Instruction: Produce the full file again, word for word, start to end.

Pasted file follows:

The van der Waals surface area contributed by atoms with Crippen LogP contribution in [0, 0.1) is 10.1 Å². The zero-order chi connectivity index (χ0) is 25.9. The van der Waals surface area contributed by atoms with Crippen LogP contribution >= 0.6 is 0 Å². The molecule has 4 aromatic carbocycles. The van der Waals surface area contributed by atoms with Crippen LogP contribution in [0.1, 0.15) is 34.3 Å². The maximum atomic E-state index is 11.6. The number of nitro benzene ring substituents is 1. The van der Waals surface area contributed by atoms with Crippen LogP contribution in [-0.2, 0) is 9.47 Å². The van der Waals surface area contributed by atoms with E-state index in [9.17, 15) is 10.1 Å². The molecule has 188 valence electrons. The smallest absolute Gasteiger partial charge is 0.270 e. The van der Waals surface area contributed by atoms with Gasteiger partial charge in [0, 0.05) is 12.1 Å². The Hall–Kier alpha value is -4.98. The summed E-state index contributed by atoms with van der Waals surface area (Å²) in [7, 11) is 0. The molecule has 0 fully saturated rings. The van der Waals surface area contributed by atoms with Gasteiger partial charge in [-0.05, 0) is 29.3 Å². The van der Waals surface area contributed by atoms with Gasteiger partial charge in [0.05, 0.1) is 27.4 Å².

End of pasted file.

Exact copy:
The van der Waals surface area contributed by atoms with Crippen LogP contribution in [0, 0.1) is 10.1 Å². The zero-order chi connectivity index (χ0) is 25.9. The van der Waals surface area contributed by atoms with Crippen LogP contribution >= 0.6 is 0 Å². The molecule has 4 aromatic carbocycles. The van der Waals surface area contributed by atoms with Crippen LogP contribution in [0.1, 0.15) is 34.3 Å². The maximum atomic E-state index is 11.6. The number of nitro benzene ring substituents is 1. The van der Waals surface area contributed by atoms with Crippen LogP contribution in [-0.2, 0) is 9.47 Å². The van der Waals surface area contributed by atoms with E-state index in [9.17, 15) is 10.1 Å². The molecule has 188 valence electrons. The smallest absolute Gasteiger partial charge is 0.270 e. The van der Waals surface area contributed by atoms with Gasteiger partial charge in [0, 0.05) is 12.1 Å². The Hall–Kier alpha value is -4.98. The summed E-state index contributed by atoms with van der Waals surface area (Å²) in [7, 11) is 0. The molecule has 0 fully saturated rings. The van der Waals surface area contributed by atoms with Gasteiger partial charge in [-0.05, 0) is 29.3 Å². The van der Waals surface area contributed by atoms with Gasteiger partial charge in [0.05, 0.1) is 27.4 Å².